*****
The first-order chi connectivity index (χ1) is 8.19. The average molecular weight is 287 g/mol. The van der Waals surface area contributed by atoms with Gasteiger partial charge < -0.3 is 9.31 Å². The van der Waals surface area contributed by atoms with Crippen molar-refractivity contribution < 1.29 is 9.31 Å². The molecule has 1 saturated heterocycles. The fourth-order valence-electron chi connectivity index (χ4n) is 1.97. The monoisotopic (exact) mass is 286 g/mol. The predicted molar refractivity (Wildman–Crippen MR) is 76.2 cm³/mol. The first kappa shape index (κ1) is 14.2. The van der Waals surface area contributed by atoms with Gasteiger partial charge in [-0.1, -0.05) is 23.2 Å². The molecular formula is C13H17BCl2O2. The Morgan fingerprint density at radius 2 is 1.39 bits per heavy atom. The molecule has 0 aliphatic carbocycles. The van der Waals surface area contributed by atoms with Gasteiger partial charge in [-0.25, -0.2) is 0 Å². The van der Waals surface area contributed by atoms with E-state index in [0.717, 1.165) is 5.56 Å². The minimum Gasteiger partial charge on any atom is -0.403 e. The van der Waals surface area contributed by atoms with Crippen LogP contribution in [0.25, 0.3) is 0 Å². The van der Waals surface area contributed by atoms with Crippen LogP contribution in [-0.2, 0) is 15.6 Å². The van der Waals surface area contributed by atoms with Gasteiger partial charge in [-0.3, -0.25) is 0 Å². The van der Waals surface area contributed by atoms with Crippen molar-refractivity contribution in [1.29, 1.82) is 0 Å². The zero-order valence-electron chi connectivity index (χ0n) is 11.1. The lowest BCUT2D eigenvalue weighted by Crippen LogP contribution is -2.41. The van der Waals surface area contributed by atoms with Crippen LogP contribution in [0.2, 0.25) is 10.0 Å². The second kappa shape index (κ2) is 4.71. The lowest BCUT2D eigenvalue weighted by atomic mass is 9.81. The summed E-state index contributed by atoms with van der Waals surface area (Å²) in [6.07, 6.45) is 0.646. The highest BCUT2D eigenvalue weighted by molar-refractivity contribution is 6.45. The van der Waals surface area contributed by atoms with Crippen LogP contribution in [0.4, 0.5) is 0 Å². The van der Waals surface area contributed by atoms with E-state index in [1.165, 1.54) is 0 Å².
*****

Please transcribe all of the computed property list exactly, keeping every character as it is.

The first-order chi connectivity index (χ1) is 8.19. The average molecular weight is 287 g/mol. The van der Waals surface area contributed by atoms with Gasteiger partial charge < -0.3 is 9.31 Å². The van der Waals surface area contributed by atoms with Crippen molar-refractivity contribution < 1.29 is 9.31 Å². The molecule has 1 saturated heterocycles. The fourth-order valence-electron chi connectivity index (χ4n) is 1.97. The monoisotopic (exact) mass is 286 g/mol. The predicted molar refractivity (Wildman–Crippen MR) is 76.2 cm³/mol. The first kappa shape index (κ1) is 14.2. The van der Waals surface area contributed by atoms with Gasteiger partial charge in [-0.1, -0.05) is 23.2 Å². The molecular formula is C13H17BCl2O2. The Morgan fingerprint density at radius 2 is 1.39 bits per heavy atom. The molecule has 0 aliphatic carbocycles. The van der Waals surface area contributed by atoms with Gasteiger partial charge in [-0.25, -0.2) is 0 Å². The van der Waals surface area contributed by atoms with E-state index in [0.717, 1.165) is 5.56 Å². The minimum Gasteiger partial charge on any atom is -0.403 e. The van der Waals surface area contributed by atoms with Crippen LogP contribution in [0.25, 0.3) is 0 Å². The van der Waals surface area contributed by atoms with Crippen LogP contribution in [-0.2, 0) is 15.6 Å². The van der Waals surface area contributed by atoms with Gasteiger partial charge in [-0.3, -0.25) is 0 Å². The van der Waals surface area contributed by atoms with Crippen molar-refractivity contribution in [1.29, 1.82) is 0 Å². The zero-order valence-electron chi connectivity index (χ0n) is 11.1. The lowest BCUT2D eigenvalue weighted by Crippen LogP contribution is -2.41. The van der Waals surface area contributed by atoms with Crippen LogP contribution in [0.2, 0.25) is 10.0 Å². The second kappa shape index (κ2) is 4.71. The lowest BCUT2D eigenvalue weighted by atomic mass is 9.81. The summed E-state index contributed by atoms with van der Waals surface area (Å²) in [6.07, 6.45) is 0.646. The highest BCUT2D eigenvalue weighted by molar-refractivity contribution is 6.45. The van der Waals surface area contributed by atoms with Crippen LogP contribution in [0.4, 0.5) is 0 Å². The van der Waals surface area contributed by atoms with E-state index in [1.165, 1.54) is 0 Å².